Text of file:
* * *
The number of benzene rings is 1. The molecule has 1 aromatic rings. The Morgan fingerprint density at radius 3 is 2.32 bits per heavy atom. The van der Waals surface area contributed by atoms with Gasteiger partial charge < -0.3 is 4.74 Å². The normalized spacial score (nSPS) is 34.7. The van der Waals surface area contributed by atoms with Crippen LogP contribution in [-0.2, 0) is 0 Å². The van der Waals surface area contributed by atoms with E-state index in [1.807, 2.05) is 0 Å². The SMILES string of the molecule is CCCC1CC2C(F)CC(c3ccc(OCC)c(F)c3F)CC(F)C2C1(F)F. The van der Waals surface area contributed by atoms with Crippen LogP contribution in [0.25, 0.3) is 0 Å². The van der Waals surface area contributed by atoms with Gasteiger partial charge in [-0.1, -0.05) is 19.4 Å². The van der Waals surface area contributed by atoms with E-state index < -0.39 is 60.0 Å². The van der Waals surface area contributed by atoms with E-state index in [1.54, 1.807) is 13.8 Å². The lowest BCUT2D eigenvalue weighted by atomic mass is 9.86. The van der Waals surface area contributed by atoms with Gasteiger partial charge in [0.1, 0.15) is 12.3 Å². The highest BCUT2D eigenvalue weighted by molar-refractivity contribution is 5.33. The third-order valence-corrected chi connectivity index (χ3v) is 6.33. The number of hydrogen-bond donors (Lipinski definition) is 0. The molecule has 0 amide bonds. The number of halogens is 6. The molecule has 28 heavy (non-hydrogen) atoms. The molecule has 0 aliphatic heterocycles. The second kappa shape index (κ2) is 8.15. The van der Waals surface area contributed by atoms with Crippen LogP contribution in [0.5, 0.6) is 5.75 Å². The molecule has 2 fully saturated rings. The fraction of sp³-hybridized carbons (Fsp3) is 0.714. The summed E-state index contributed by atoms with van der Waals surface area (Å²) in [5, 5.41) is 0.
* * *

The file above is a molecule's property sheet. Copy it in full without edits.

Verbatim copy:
The number of benzene rings is 1. The molecule has 1 aromatic rings. The Morgan fingerprint density at radius 3 is 2.32 bits per heavy atom. The van der Waals surface area contributed by atoms with Gasteiger partial charge < -0.3 is 4.74 Å². The normalized spacial score (nSPS) is 34.7. The van der Waals surface area contributed by atoms with Crippen LogP contribution in [-0.2, 0) is 0 Å². The van der Waals surface area contributed by atoms with E-state index in [1.807, 2.05) is 0 Å². The SMILES string of the molecule is CCCC1CC2C(F)CC(c3ccc(OCC)c(F)c3F)CC(F)C2C1(F)F. The van der Waals surface area contributed by atoms with Crippen LogP contribution in [0.25, 0.3) is 0 Å². The van der Waals surface area contributed by atoms with Gasteiger partial charge in [-0.1, -0.05) is 19.4 Å². The van der Waals surface area contributed by atoms with E-state index < -0.39 is 60.0 Å². The van der Waals surface area contributed by atoms with E-state index in [1.54, 1.807) is 13.8 Å². The lowest BCUT2D eigenvalue weighted by atomic mass is 9.86. The van der Waals surface area contributed by atoms with Gasteiger partial charge in [0.1, 0.15) is 12.3 Å². The highest BCUT2D eigenvalue weighted by molar-refractivity contribution is 5.33. The third-order valence-corrected chi connectivity index (χ3v) is 6.33. The number of hydrogen-bond donors (Lipinski definition) is 0. The molecule has 0 amide bonds. The number of halogens is 6. The molecule has 28 heavy (non-hydrogen) atoms. The molecule has 0 aliphatic heterocycles. The second kappa shape index (κ2) is 8.15. The van der Waals surface area contributed by atoms with Crippen LogP contribution in [0.5, 0.6) is 5.75 Å². The molecule has 2 fully saturated rings. The fraction of sp³-hybridized carbons (Fsp3) is 0.714. The summed E-state index contributed by atoms with van der Waals surface area (Å²) in [5, 5.41) is 0.